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Cave conservation

The following articles and videos discuss various aspects of the Cave's deterioration and the task of conserving its carvings for future generations.

Historial Cave's Endangered Insect Infestation

The Guardian, April 2010

Royston Cave: an holistic approach to conservation

Journal of Architectural Conservation, December 2014

Race to save rare cave carvings

BBC Look East, June 2009

Chalk eating worms move on

Cambridge News, August 2014

Tobit Curteis, wall paintings conservator and specialist in environmental control at historic sites, outlines his recent work at Royston Cave

Excerpt from Cornerstone magazine, Issue 1, 2010

Over the course of the past 50 years numerous attempts have been made to understand the deterioration and to repair the damaged carvings. However, most studies have ended prematurely and only limited remedial measures have been implemented. In 2008, a detailed study of the Cave was commissioned by the Royston Town Council and supported by a generous grant and specialist advice from English Heritage, with the aim of understanding how and why the Cave is deteriorating, so that measures to conserve it could be developed.

It immediately became apparent that the causes of deterioration are as unusual as the Cave itself. Because it is carved in soft, Upper Cretaceous chalk, (rather than the harder, older beds) very little research has been done on the precise decay mechanisms or their control. To add to this, there is relatively little research in the UK on the deterioration of this type of cave structure. Therefore, the project, which will take a number of years to complete, involves basic materials research, as well as the latest digital survey techniques more commonly associated with historic building conservation.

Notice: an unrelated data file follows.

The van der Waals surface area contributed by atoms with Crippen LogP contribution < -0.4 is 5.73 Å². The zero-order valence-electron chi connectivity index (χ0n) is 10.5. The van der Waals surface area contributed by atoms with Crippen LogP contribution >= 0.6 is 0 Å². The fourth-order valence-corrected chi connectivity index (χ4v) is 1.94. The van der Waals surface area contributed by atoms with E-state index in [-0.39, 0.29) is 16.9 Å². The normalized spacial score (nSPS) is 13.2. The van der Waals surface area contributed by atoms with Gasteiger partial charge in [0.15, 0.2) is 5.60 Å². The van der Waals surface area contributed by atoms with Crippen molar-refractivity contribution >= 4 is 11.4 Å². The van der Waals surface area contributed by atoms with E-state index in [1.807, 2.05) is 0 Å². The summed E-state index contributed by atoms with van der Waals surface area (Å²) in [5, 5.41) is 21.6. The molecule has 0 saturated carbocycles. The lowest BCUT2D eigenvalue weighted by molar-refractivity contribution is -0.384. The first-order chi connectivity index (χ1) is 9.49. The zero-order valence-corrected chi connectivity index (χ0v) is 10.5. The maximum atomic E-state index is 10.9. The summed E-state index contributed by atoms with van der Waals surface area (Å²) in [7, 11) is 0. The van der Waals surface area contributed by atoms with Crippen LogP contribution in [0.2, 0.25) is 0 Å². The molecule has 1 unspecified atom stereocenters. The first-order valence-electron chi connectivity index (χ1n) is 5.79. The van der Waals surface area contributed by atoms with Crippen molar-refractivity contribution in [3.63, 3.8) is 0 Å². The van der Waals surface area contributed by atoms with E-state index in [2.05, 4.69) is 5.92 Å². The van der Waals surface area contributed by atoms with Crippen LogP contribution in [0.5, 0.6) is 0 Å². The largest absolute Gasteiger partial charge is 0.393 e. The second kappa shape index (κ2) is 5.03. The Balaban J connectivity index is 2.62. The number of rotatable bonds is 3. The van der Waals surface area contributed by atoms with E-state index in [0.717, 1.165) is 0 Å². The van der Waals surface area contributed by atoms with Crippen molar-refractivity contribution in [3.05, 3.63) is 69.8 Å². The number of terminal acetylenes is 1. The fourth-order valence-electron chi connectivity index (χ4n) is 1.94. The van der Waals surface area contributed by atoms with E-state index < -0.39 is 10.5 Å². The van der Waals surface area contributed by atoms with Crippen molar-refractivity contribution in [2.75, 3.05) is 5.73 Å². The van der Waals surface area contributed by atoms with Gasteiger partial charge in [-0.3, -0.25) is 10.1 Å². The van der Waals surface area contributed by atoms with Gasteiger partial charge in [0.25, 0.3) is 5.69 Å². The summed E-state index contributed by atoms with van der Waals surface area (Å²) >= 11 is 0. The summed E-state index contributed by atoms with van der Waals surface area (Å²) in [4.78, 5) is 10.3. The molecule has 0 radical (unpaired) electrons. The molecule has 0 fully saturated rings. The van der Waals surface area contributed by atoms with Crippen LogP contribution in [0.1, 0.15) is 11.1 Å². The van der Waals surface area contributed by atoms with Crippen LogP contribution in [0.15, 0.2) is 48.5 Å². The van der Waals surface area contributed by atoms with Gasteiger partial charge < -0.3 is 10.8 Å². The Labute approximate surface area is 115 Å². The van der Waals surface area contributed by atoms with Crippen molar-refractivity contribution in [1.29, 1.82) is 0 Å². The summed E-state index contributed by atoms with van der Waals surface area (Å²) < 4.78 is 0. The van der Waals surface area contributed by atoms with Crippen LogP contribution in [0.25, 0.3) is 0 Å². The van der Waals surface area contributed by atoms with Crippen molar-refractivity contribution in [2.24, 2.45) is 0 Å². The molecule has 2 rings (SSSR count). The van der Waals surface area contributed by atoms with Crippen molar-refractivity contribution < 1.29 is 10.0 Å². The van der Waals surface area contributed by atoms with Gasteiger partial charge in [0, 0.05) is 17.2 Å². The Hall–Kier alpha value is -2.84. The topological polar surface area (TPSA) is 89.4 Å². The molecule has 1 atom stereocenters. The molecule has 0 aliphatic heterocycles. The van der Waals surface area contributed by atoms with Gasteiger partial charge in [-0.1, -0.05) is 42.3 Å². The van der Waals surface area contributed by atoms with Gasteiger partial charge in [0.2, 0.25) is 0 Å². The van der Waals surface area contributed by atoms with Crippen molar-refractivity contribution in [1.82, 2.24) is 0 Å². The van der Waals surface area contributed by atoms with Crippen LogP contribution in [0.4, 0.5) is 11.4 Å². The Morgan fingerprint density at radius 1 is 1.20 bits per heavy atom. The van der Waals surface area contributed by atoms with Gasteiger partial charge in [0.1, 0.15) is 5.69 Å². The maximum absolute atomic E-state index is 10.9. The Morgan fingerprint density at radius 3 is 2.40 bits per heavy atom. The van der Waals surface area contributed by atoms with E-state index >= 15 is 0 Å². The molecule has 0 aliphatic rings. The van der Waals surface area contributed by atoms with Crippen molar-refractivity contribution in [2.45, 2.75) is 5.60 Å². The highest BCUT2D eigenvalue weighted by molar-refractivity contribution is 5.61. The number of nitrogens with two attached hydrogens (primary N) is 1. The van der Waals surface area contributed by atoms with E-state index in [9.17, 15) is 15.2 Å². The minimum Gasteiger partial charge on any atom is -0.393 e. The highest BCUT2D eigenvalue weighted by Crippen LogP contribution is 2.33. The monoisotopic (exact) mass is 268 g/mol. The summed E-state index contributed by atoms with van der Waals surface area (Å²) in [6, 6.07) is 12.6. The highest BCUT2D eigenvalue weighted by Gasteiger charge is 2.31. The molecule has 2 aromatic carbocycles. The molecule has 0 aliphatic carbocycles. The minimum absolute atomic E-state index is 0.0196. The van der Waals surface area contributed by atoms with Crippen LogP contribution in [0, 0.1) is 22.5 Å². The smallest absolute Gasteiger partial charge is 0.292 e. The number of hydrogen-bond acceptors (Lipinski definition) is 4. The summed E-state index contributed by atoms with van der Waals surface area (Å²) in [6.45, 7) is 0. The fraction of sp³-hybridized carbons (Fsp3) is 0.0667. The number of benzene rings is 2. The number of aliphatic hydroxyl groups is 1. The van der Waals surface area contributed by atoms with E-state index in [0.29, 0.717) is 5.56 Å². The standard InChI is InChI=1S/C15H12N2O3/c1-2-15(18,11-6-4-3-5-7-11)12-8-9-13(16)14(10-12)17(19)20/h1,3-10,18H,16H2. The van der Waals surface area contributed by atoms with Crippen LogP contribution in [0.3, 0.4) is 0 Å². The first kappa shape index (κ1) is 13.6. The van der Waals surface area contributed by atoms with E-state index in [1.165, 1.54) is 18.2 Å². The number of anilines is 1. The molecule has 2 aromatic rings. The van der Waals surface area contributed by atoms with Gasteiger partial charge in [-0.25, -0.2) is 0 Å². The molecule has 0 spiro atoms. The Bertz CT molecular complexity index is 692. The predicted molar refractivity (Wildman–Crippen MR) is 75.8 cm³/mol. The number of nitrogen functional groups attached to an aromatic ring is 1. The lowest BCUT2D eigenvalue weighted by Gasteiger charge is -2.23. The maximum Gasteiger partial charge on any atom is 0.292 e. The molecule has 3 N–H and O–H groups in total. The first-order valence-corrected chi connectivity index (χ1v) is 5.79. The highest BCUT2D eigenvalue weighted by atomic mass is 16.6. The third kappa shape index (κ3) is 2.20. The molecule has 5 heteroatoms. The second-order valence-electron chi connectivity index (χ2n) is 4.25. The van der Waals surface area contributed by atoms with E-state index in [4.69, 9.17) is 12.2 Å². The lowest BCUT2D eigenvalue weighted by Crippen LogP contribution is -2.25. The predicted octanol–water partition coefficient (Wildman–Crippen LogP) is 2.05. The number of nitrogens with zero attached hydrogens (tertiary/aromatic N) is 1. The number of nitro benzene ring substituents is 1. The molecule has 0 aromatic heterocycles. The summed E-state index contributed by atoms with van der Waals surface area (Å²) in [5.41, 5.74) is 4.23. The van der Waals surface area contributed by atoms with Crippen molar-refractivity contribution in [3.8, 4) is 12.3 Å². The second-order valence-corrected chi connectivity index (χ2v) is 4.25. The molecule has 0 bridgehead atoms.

The preliminary results have demonstrated that the primary cause of deterioration appears to be minor dimensional change of the chalk, as a result of fluctuations in the moisture content, resulting largely from periodic flooding, but also due to changes in the microclimate. This leads to internal stresses which cause fine cracks to occur, often in the vertical plane between the raised carved detail and the main face of the Cave. The fissures are then colonised by microbiological growth and animals, causing the cracks to enlarge and eventually these sections of carving to fall away. Historically, this may have been exacerbated by traffic vibration, although since the opening of the nearby bypass in the 1980s, this is likely to have been substantially reduced.

In conjunction, damage has been caused to the chalk by worms, which appear to feed on nutrients which have entered as a result of flooding with fowl water. The effect of the worm activity is to cause a loss of cohesion and collapse of certain sections of a softer chalk and a consequent loss of the carved detail.

With the basic decay mechanisms now apparent, both preventive and interventitive conservation approaches are being evaluated. As with all sensitive historic structures, the primary aim is to control the deterioration mechanisms and, therefore, minimise the level of treatment that needs to be applied. Given the unusual nature of the structure and the limited reversibility of treatments, an extremely cautious approach is being adopted, and the conservation process will be slow and painstaking. Indeed, the real conservation process will be open ended as, once the current phase of damage is stabilised, the long term survival of the Cave depends on preventing future deterioration, rather than treating it once it has occurred.